Re: Braking in New Handbrake shoes and Disks

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In my experience, most vehicles have brake pedals that are too far apart or at very different heights to make heel-and-toe possible or comfortable to use.
It's not that it's a big deal to do heel-and-toe but the handbrake works much better.
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Well, the sedans I drive are BMW's and I haven't had one in quite a few years that wasn't set up nicely for heel & toe. I think I have to go all the way back to the E21 before I hit upon a BMW I have owned which had pedal placement less that suitable for heel & toe. The lateral spread was good, but the pedals were placed to far above the floor pan. I cannot speak to whatever cars you drive, but I thought you were an E39 owner. My E39's were superb in this regard, and have been roundly praised in the motoring press for their pedal placement on this point.
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Unlike the 3er the 540i doesn't work very well with heel-&-toe technique. Firstly, the pedals are not well-located. This issue has been debated thoroughly on the ROADFLY.COM newsgroup so you can look for yourself. Most people seem to roll their ankles to the left and use the ball of their feet. But it doesn't always work. I place the heel of my foot on the brakes and point right towards the throttle with my toes. My feet are otherwise too narrow to bridge the pedals with a rolling action. All of this can be vastly improved with some modifications and new pedals. Unfortunately, there's another problem.
The other unfortunate part about the E39's design has nothing to do with the pedals. It's the electronic throttle control. This issue has also been debated on the ROADFLY.COM newsgroup. The throttle-blipping response in the 540 is severely muted because BMW chose to design the throttle to allow it to obtain a more favourable EPA gas mileage rating. Blipping the throttle in the 540i is very tricky business. It isn't predictable because it's not mechanical - the electronics decide if they should respond under a broader set of conditions, of which I have little clue to. It's better in the I-6 models as they seem less restricted by this throttle design but even they are not as responsive as older BMWs. Which E39 model do you drive?
FWIW, because I trained on a 3er I sometimes heel-&-toe instinctively in my 540i but I don't bother to do it consciously because the throttle response to blipping is so unpredictable - no sense unsettling the car when the revs don't match anyway. In any case, the torque from the V-8, post-corner, is so abundant that I can afford to take my corners a bit slower than I would have in a 3er. I just try to drive smoothly with a reserve of power in case I have to maneuver out of harm's way. I don't race on the streets.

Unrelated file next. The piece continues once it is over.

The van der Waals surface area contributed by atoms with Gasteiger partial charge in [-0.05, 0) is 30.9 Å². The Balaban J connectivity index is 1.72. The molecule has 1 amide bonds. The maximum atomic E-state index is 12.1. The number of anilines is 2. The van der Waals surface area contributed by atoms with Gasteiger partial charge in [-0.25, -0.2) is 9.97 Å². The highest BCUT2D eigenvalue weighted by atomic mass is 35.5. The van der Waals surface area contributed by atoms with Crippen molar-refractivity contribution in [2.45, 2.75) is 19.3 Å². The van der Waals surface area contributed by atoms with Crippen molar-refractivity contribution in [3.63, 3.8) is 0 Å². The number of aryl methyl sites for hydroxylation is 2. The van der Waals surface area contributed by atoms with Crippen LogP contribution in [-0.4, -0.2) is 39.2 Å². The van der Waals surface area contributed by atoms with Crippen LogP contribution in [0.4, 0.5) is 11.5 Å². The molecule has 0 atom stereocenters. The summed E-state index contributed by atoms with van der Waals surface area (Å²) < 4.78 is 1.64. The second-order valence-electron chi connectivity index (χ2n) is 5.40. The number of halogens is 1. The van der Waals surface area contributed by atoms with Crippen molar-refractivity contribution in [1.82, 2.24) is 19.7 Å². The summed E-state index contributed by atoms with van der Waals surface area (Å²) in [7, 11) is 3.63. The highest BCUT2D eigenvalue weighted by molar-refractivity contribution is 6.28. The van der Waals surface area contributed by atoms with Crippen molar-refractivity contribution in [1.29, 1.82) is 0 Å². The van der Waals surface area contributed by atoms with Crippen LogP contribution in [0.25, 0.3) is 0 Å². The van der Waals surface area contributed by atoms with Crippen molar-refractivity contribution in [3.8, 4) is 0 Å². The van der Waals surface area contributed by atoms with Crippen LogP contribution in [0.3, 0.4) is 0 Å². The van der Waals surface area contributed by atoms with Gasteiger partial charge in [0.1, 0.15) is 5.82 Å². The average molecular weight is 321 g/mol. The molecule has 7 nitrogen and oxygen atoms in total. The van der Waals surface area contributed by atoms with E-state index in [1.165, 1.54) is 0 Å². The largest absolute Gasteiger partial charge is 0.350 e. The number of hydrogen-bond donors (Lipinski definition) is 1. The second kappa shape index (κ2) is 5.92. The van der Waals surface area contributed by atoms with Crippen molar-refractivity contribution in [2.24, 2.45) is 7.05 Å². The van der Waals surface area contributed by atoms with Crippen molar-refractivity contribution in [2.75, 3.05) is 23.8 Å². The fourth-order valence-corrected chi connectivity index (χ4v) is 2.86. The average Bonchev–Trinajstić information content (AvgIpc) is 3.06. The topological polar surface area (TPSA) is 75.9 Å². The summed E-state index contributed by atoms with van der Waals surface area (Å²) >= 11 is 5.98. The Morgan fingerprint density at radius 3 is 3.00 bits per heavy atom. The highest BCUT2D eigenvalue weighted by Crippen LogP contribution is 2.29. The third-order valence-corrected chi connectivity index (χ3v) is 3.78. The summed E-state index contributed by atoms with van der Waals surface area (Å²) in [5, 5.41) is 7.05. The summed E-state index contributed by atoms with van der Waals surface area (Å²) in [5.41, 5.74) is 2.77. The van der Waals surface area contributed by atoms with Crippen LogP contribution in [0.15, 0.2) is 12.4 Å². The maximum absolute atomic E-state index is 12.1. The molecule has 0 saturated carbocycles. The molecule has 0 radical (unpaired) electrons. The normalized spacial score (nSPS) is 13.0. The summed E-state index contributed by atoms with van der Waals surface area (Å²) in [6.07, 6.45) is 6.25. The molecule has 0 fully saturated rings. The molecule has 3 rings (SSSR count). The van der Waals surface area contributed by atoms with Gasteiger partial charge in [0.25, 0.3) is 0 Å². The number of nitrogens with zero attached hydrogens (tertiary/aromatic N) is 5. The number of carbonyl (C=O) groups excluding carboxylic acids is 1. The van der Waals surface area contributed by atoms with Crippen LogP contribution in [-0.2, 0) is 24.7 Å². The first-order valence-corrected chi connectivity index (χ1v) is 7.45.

If you want to debate what I say I would prefer to direct you to the pros and other people on ROADFLY.COM. Otherwise, it just becomes an issue of my opinion against yours. I have said all I care to on this particular topic. Here's a good webpage by pros on heel-&-toe:
http://www.nasaproracing.com/hpde/heelandtoe.html
"...Heel Toe cannot be done smoothly unless two things are done:
1) The pedals must be matched. Normally this is done by adjusting until the brake and throttle are even in height, when the brakes are pressed on. The pedals must also be properly spaced. In my car it required adjusting and bending the gas pedal until I got the match I needed. In many cars, the pedals have some range of adjustment, making the process easier. One thing to remember, as you adjust the gas pedal, make sure that there is a mechanical stop for the pedal. If you rely on the stops in the carburetor or injection system to stop the motion, you will probably bend or break something as you try to squeeze a couple more horsepower out of the pedal. Also, make sure the linkage allows the butterflies in the carburetor to be fully open when the pedal hits your mechanical stop.
..."
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It's interesting that you and the Roadfly mailers find a difference between the 3 and 5 pedal location and setup. Because there is none (between the e46 and e39) the E60 is different from the E46, but the E90 will be exactly the same as the E60). Good ahead, check it out. Put one car right next to the other and check out location, center and disparity between pedal edge distances and you will find that BMW uses the exact same pedal setup between the two cars. It wasn't like this before, but starting with the E39/E46 BMW used the same series of measurements between each car's pedal setup.
Really, don't take my word for it. Take the time and check out the two cars side by side. I imagine it will surprise you.

Not for me, never has been, and not for any magazine I have ever read (not that I have great respect for magazines but I imagine they are as reliable as Roadfly when it comes to supporting cites). The entire E39 line-up was renowned for the throttle tip-in and the control it allowed. Neither of my e39's behaved anything at all similar to your discription. In fact, I believe of all the things people complain about in the E60, the thing they most often miss, particularly American commentators and reporters, is that the throttle tip-in on the 545 has fallen far from the superb 540.
This is my single greatest disappointment with the new Hooydonk cars. BMW's famous, renowned throttle tip-in has for some reason been abandoned for muddled technology and computer mapping. I have been told it is even worse in the auto tranny cars because the mapping in the transmissions is equally muddled so you get 2x's the issue.

It is an opinion issue between you and me. Comments on Roadfly don't supercede my own experience of 7 years with E39's. The throttle control is splendid and the pedal setup superb. There's just no way around that other than the individual physical parameters of the human driving the car.
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I don't think you would disagree that the 3er has always been more lively to drive than the 5er. If you dig a bit you will also find the E36 to be a better driver's car than the E46. The E46 is widely considered as somewhat of a disappointment - too heavy and bloated with electronics.